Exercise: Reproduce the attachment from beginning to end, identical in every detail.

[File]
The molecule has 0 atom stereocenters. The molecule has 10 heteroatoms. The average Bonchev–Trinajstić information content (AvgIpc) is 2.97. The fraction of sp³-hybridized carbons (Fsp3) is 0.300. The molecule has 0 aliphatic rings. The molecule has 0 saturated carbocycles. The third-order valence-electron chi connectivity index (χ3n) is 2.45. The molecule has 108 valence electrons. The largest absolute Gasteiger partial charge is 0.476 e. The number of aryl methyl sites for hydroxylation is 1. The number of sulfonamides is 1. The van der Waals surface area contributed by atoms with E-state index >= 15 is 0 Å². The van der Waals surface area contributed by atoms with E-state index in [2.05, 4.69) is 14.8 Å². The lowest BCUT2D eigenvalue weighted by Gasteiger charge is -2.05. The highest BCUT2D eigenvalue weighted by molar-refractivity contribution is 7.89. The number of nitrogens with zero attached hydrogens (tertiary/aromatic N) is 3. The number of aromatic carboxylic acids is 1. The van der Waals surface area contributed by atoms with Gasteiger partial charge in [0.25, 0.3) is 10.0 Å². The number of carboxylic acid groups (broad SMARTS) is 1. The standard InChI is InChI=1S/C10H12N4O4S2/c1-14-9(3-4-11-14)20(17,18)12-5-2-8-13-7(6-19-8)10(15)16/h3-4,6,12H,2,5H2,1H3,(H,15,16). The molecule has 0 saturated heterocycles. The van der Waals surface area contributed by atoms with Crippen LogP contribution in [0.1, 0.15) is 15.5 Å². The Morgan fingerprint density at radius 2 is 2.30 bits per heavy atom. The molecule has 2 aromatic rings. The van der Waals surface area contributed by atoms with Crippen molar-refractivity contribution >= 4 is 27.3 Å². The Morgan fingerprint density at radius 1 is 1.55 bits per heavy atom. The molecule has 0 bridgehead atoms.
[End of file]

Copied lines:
The molecule has 0 atom stereocenters. The molecule has 10 heteroatoms. The average Bonchev–Trinajstić information content (AvgIpc) is 2.97. The fraction of sp³-hybridized carbons (Fsp3) is 0.300. The molecule has 0 aliphatic rings. The molecule has 0 saturated carbocycles. The third-order valence-electron chi connectivity index (χ3n) is 2.45. The molecule has 108 valence electrons. The largest absolute Gasteiger partial charge is 0.476 e. The number of aryl methyl sites for hydroxylation is 1. The number of sulfonamides is 1. The van der Waals surface area contributed by atoms with E-state index >= 15 is 0 Å². The van der Waals surface area contributed by atoms with E-state index in [2.05, 4.69) is 14.8 Å². The lowest BCUT2D eigenvalue weighted by Gasteiger charge is -2.05. The highest BCUT2D eigenvalue weighted by molar-refractivity contribution is 7.89. The number of nitrogens with zero attached hydrogens (tertiary/aromatic N) is 3. The number of aromatic carboxylic acids is 1. The van der Waals surface area contributed by atoms with Gasteiger partial charge in [0.25, 0.3) is 10.0 Å². The number of carboxylic acid groups (broad SMARTS) is 1. The standard InChI is InChI=1S/C10H12N4O4S2/c1-14-9(3-4-11-14)20(17,18)12-5-2-8-13-7(6-19-8)10(15)16/h3-4,6,12H,2,5H2,1H3,(H,15,16). The molecule has 0 saturated heterocycles. The van der Waals surface area contributed by atoms with Crippen LogP contribution in [0.1, 0.15) is 15.5 Å². The Morgan fingerprint density at radius 2 is 2.30 bits per heavy atom. The molecule has 2 aromatic rings. The van der Waals surface area contributed by atoms with Crippen molar-refractivity contribution >= 4 is 27.3 Å². The Morgan fingerprint density at radius 1 is 1.55 bits per heavy atom. The molecule has 0 bridgehead atoms.